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QUEST MEANS BUSINESS
President Obama holds a press conference in Greece. Trump's transition team says the President-elect will start renegotiating the North American Free Trade Agreement. Australia's opposition Labor Party says, TPP should be put on hold indefinitely. Russia's economy minister meantime, has been fired after he was charged with bribery.
Aired November 15, 2016 - 16:00:00 ET
THIS IS A RUSH TRANSCRIPT. THIS COPY MAY NOT BE IN ITS FINAL FORM AND MAY BE UPDATED.
[16:00:00] PAULA NEWTON, CNN ANCHOR: You have come to QUEST MEANS BUSINESS to see if the Trump rally is real? Believe it baby. A new day. A new
record on the Dow. It's Tuesday, November the 15th. Tonight, Barack Obama warns the world to fight back against populism before it is too late. Two
hundred days to stop TPP. We have new details of Donald Trump's plan to overall global trade. And a green light from Ford, the CEO says he's ready
to work with the new President-elect. I'm Paula Newton, and this is QUEST MEANS BUSINESS.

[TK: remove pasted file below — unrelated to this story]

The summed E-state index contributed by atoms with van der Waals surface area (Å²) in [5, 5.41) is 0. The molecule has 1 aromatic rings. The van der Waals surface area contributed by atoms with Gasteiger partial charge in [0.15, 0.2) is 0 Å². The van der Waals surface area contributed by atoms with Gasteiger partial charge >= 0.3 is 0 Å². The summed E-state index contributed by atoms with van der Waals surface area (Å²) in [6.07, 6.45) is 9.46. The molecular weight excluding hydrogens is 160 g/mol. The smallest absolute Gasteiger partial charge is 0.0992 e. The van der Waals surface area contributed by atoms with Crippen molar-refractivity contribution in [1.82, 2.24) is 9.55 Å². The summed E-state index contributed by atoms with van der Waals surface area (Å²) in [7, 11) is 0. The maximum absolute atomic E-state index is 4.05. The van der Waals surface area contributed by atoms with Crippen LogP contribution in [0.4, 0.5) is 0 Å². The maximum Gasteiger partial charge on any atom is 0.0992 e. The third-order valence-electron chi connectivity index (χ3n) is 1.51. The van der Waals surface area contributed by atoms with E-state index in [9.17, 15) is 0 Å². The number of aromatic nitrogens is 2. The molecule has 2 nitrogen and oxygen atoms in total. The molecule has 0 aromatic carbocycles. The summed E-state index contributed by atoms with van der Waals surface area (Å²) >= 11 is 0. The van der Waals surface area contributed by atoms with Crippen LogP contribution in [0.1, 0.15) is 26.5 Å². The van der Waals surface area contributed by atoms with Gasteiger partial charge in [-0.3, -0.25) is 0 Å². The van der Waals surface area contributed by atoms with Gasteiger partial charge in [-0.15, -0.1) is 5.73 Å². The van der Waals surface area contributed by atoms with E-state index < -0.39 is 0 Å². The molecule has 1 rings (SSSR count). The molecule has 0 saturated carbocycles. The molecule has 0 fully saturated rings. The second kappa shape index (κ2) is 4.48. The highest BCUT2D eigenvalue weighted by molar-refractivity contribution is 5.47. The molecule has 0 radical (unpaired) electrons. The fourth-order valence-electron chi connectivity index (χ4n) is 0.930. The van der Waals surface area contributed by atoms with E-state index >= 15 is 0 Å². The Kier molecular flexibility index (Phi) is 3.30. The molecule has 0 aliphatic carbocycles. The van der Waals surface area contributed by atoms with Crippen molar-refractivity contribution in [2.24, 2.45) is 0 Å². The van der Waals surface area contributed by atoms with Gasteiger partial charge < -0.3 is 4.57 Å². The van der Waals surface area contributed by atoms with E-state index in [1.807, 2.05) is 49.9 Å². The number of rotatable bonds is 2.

Good evening, cast your mind back, not even way back, but to what the world looked like this very time last week. Voting was almost complete in a very
close election with most polls predicting a narrow victory for Hillary Clinton. Instead, here we are, the whole political and economic play book
has been turned upside down, and tonight you're going to hear from voices from all over the globe on the new economic reality under Donald Trump.
As Barack Obama begins his final foreign trip in Athens, I will be joined by Greece's former Prime Minister, George Papandreou. The CEO of Ford,
meantime, one of Trump's favorite punching bags, tells us American workers could be caught in the middle of a new trade war. And Australia's finance
minister will tell us about the future of the Transpacific Partnership.
And we have been speaking to IMF chief, Christine Lagarde, giving her very first television interview since the election. Tonight, Barack Obama calls
on global leaders to address the economic fears of their citizens. Standing alongside the Greek Prime Minister in Athens, Mr. Obama said,
Donald Trump won the White House by drawing on a troubling strain of rhetoric. He said the President-elect played on American's fears of